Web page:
If we look at it strictly from that factual/literal viewpoint, well, it reveals something about where Ezra and the people were gathered.  They were near the wall, or inside the city.  It might reveal to us which direction they were facing.  Archeologists to have some clues of where it might have been.  And so we could stand there and have our picture taken -- there I am, standing at the Water Gate.

Maybe that might help in some little way, but not much.  

Think about it as metaphor.  What is a Water Gate?  It's that which lets the water into the city.  Think how important that would be in this newly restored city and newly rebuilt walls.  The life-giving water that provides drinking and cooking and bathing.  And how water is a universal symbol for life.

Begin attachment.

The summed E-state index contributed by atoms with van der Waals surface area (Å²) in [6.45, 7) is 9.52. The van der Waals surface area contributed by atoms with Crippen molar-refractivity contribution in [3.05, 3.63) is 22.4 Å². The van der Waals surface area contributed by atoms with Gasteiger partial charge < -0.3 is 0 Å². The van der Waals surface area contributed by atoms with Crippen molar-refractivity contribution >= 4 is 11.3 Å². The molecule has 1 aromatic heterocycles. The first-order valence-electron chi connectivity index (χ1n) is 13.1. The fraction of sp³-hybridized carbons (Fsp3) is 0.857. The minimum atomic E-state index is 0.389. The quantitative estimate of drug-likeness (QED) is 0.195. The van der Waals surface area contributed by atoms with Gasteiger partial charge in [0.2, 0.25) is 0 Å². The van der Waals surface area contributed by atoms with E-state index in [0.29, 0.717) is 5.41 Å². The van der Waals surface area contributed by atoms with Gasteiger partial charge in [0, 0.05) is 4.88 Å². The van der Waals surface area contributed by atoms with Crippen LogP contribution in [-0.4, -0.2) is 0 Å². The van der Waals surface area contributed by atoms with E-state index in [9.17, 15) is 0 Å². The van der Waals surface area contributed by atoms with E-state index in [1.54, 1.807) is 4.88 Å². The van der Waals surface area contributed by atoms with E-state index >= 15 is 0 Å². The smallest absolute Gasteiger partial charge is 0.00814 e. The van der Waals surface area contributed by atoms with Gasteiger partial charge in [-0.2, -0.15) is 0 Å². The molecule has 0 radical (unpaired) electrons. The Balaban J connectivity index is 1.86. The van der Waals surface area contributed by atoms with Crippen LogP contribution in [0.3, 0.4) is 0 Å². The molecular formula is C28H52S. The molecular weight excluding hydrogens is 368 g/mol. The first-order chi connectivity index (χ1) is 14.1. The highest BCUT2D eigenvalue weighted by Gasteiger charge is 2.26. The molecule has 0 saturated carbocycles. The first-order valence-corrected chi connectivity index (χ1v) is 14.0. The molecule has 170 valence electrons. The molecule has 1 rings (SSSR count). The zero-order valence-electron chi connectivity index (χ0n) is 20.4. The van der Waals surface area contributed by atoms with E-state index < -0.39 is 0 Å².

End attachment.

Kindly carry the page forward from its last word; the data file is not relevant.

Now you are the movie director, Cecile B. DeMille, Peter Jackson.  Your job is to tell this story in a way that reveals to your audience the power of Ezra's words.  The life-giving force that flows out of it.  The torrents of truth that come cascading out.  How are you going to do that?

Ah!  I'll put him by the Water Gate.  Now, you understand.